The hood was originally a functional garment, worn to shield the head from the elements. In the English tradition, it has developed to an often bright and decorative garment worn only on special occasions. It is also worn by clergy and lay readers of the Anglican Communion in choir dress, over the surplice, and it is common in cathedrals, churches, and chapels for the choirmaster and/or members of the choir to wear an academic hood to which they are entitled during services, over their cassock and surplice, although only for the choir offices (Morning and Evening Prayer) and not for the Eucharist.
Hoods comprise two basic patterns: full shape or simple shape. The traditional full-shape hood consists of a cape, cowl, and liripipe, as is used at Cambridge. At Oxford, the bachelors' and masters' hoods use simple hoods that have lost their cape and retain only the cowl and liripipe. Some universities only have a cape and cowl and no liripipe; these are referred to as the Aberdeen shape. Various other universities have different shapes and patterns of hoods, in some cases corresponding to the pattern current at the ancient universities at the time when they were founded, and in others representing a completely new design.
The colour and lining of hoods in academic dress represents the rank and/or faculty of the wearer. In many Commonwealth universities bachelors wear hoods edged or lined with white rabbit fur, while masters wear hoods lined with coloured silk (originally ermine or other expensive fur). Doctors' hoods are normally made of scarlet cloth and lined with coloured silk. Faculty colours were introduced by the University of London and many universities followed suit.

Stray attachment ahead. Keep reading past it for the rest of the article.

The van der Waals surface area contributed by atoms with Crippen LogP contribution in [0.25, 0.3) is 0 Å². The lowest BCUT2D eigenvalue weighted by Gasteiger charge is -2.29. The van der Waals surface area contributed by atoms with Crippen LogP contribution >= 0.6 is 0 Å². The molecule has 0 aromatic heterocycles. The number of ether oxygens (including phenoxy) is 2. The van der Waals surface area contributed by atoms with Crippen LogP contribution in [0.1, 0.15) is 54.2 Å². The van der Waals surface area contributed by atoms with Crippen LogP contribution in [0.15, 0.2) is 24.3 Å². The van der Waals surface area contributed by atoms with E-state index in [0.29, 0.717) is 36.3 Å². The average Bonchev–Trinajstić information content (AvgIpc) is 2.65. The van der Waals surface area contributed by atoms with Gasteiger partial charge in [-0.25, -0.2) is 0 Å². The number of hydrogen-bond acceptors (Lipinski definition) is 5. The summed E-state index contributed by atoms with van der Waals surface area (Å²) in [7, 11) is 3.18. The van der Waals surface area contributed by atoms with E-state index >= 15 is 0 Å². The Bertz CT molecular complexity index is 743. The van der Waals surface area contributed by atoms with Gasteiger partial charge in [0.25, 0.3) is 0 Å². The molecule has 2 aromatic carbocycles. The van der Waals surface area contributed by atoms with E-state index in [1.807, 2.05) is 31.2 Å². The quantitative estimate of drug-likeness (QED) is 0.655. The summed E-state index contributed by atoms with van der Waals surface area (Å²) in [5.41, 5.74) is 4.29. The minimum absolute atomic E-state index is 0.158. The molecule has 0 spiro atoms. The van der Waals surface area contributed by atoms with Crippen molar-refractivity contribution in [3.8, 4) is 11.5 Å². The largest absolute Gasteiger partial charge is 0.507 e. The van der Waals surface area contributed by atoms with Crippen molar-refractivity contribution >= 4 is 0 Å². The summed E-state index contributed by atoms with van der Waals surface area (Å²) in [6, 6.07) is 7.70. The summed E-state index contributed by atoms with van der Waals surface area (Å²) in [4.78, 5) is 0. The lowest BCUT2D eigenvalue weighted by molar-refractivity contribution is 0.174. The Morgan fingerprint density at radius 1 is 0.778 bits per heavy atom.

The hood is nearly always worn with a gown though there are some exceptions such as Oxford doctors who do not wear a hood with their festal robes (though this regulation is often ignored at graduation ceremonies at other universities when Oxford doctors are sitting in the faculty).
The neckband of the hood usually has a loop of which original function is to hook onto the button of a cassock. Since many do not wear cassocks for graduation, the loop is sometimes hooked onto a shirt button instead. However, since the hood is rather heavy this has a tendency to pull the lightweight shirt upwards. The correct way to wear the hood is to allow the neckband to naturally hook itself onto the collar under the tie which secures the hood in place. Sometimes, the hood is worn too forward and down being hooked onto the jacket button or pinned which causes the hood to sit badly and more be likely slip down the shoulders like a shawl.